It is well known that the idea of vouchers was launched in response to the Brown decision of 1954. Southern states wanted to avoid desegregating their schools, so they created voucher laws so that white students would not be forced to go to school with Black students. (A useful history is Steve Suitts’ Overturning Brown: The Segregationist Legacy of the Modern School Choice Movement.) Some “credit” libertarian Milton Friedman as the godfather of the voucher movement, but his 1955 essay advocating vouchers would have disappeared into the mists of time without the legislation passed across the South.

The voucher idea was stigmatized for many years because of its association with segregation. But it was revived in 1990 by a scholarly book by John Chubb and Terry Moe called Politics, Markets, and America’s Schools, in which they theorized that vouchers were actually a panacea. (Their word.)

We now know they were wrong. As multiple studies have reported, student academic performance is worse in voucher schools than in public schools. we also know that most vouchers are used by students who were already enrolled in private and religious schools, so vouchers are an expensive subsidy for families that like the subsidy but don’t need it.

So, why is there continued advocacy for vouchers? why do voucher advocates say that “all families should have the same choice as the rich” when the value of vouchers don’t pay for elite schools attended by the rich? Why are they sold as salvation for children when they are not?

Peter Greene sees a nefarious goal behind the voucher movement. He originally wrote this post two years ago, but recently reposted it because it was prescient.

The purpose of vouchers is to abandon public schools. As choice prevails, the community sees no reason to tax itself for private choices. Bond issues will lose. Parents whose children are no longer in school will not pay taxes for other people’s children. People without children will think, “that’s not my responsibility.” People will not want to pay for religious schools for those of a different faith. Schooling will become a personal responsibility, not a civic responsibility.

Peter writes:

We need to find another way to talk about vouchers.

As the GOP mounts a multi-state initiative to implement vouchers or super-voucher education savings accounts in many states across the country, it’s becoming increasingly clear that we’ve been looking at the voucher movement through the wrong lens (which is to day, the lens that voucheristas have promoted).

Vouchers are not about freeing or empowering parents. They are about empowering private interests to chomp away at the giant mountain of education money in this country. They are about dismantling any sort of oversight and accountability; it’s striking how many of these voucher bills/laws very specifically forbid the state to interfere with the vendors in any way, shape or form.

Think of voucher programs this way.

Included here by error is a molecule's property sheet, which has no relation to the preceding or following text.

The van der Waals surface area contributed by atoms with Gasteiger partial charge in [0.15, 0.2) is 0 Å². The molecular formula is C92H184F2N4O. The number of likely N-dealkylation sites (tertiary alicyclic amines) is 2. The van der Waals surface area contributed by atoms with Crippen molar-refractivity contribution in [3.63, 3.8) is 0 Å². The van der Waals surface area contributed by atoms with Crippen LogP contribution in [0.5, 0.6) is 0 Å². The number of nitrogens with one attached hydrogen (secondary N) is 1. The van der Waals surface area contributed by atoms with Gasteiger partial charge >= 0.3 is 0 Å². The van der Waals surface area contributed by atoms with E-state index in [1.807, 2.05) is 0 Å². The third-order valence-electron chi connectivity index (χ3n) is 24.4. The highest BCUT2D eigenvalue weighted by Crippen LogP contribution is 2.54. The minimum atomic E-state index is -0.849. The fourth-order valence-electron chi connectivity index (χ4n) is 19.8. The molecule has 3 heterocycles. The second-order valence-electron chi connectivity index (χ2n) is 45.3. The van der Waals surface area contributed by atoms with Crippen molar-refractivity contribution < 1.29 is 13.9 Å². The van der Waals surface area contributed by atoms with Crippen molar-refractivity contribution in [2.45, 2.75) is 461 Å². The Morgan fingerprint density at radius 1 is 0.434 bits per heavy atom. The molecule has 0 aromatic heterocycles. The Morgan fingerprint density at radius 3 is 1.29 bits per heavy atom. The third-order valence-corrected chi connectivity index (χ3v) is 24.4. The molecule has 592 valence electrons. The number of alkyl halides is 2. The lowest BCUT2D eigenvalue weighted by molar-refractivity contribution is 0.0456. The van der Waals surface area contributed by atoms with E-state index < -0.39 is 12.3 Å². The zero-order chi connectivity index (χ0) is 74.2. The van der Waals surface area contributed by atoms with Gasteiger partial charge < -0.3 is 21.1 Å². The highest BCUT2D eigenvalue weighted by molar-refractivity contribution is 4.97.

The state announces, “We are dismantling the public education system. You are on your own. You will have to shop for your child’s education, piece by piece, in a marketplace bound by very little oversight and very few guardrails. In this new education ecosystem, you will have to pay your own way. To take some of the sting out of this, we’ll give you a small pocketful of money to help defray expenses. Good luck.”

It’s not a voucher system. It’s a pay your own way system. It’s a you’re on your own system. The voucher is not the point of the system; it’s simply a small payment to keep you from noticing that you’ve just been cut loose.

Freedom and empowerment will come, as always, in direct proportion to the amount of money you have to spend.

The voucher amount will dwindle. That amount is based on what the public school system spends to educate a child, and taxpayers will shrink that amount going forward as the schools themselves shrink to holding facilities for students who can’t find a private vendor to accept them, or whose parents can’t afford what the voucher won’t cover. And remember, we’ve seen this movie before– after Brown v. Board of Education, white families in some states moved their children into private segregation academies, and then they cut public school taxes (because why keep paying taxes on the system that your child no longer used).

Vouchers are the tail, not the dog. They are the public-facing image of privatization– and not just privatization of the “delivery” of education. Voucherization is also about privatizing the responsibility for educating children, about telling parents that education is their problem, not the community’s.

We need another term for discussing this family of policies; “voucher” doesn’t begin to capture what’s truly at stake. I can imagine a world in which charter schools are a viable, even useful part of a robust pubic education system; it’s not at all the world we currently live in, but I can imagine it. But the system that voucher proponents want is absolutely incompatible with a functioning public education system. And it has nothing to do with freedom.